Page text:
Conclusion and Clinical Relevance—Specific breed, age, sex, and neutering status may be associated with specific types of feline LUTD. Knowledge of patient risk factors for LUTD may facilitate development of surveillance strategies that enhance earlier detection. (J Am Vet Med Assoc 2001;218:1429–1435)

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in Journal of the American Veterinary Medical Association

Abstract

Objective—To determine whether breed, age, sex, or reproductive status (ie, neutered versus sexually intact) was associated with the apparent increase in prevalence of calcium oxalate (CaOx) uroliths and the decrease in prevalence of magnesium ammonium phosphate (MAP) uroliths in cats over time.

Design—Case-control study.

Animals—Case cats consisted of cats with CaOx (n = 7,895) or MAP (7,334) uroliths evaluated at the Minnesota Urolith Center between 1981 and 1997. Control cats consisted of cats without urinary tract disease admitted to veterinary teaching hospitals in the United States and Canada during the same period (150,482).

Procedure—Univariate and multivariate logistic regression were performed.

Results—British Shorthair, Exotic Shorthair, Foreign Shorthair, Havana Brown, Himalayan, Persian, Ragdoll, and Scottish Fold cats had an increased risk of developing CaOx uroliths, as did male cats and neutered cats. Chartreux, domestic shorthair, Foreign Shorthair, Himalayan, Oriental Shorthair, and Ragdoll cats had an increased risk of developing MAP uroliths, as did female cats and neutered cats. Cats with CaOx uroliths were significantly older than cats with MAP uroliths.

Conclusions and Clinical Relevance—Results suggest that changes in breed, age, sex, or reproductive status did not contribute to the apparent reciprocal relationship between prevalences of CaOx and MAP uroliths in cats during a 17-year period. However, cats of particular breeds, ages, sex, and reproductive status had an increased risk of developing CaOx and MAP uroliths. (J Am Vet Med Assoc 2000;217:520–525)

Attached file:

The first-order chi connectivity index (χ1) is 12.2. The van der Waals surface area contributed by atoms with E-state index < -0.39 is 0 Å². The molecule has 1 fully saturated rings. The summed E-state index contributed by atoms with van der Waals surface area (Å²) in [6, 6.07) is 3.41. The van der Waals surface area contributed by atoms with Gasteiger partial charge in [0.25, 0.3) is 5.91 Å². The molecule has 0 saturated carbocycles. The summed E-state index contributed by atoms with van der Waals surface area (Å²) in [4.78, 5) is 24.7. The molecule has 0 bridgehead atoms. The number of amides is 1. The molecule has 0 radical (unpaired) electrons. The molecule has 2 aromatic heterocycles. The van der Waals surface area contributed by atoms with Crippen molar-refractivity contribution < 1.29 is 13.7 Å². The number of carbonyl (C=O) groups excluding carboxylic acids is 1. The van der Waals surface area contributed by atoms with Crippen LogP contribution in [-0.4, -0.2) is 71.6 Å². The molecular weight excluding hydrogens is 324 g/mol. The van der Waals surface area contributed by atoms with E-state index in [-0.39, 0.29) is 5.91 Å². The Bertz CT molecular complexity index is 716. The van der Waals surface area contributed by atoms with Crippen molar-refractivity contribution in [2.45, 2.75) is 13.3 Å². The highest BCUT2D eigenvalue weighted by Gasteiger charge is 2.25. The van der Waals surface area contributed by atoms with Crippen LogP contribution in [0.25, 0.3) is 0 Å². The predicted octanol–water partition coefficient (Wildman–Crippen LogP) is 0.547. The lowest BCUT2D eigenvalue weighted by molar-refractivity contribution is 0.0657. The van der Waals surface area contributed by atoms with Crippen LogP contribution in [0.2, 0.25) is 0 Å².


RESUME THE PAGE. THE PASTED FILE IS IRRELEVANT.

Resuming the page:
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in Journal of the American Veterinary Medical Association

Abstract

Objective—To determine effects of storage temperature and time on pH and specific gravity of and number and size of crystals in urine samples from dogs and cats.

Design—Randomized complete block design.

Animals—31 dogs and 8 cats.

Procedure—Aliquots of each urine sample were analyzed within 60 minutes of collection or after storage at room or refrigeration temperatures (20 vs 6°C [68 vs 43°F]) for 6 or 24 hours.

Results—Crystals formed in samples from 11 of 39 (28%) animals. Calcium oxalate (CaOx) crystals formed in vitro in samples from 1 cat and 8 dogs. Magnesium ammonium phosphate (MAP) crystals formed in vitro in samples from 2 dogs. Compared with aliquots stored at room temperature, refrigeration increased the number and size of crystals that formed in vitro; however, the increase in number and size of MAP crystals in stored urine samples was not significant. Increased storage time and decreased storage temperature were associated with a significant increase in number of CaOx crystals formed. Greater numbers of crystals formed in urine aliquots stored for 24 hours than in aliquots stored for 6 hours. Storage time and temperature did not have a significant effect on pH or specific gravity.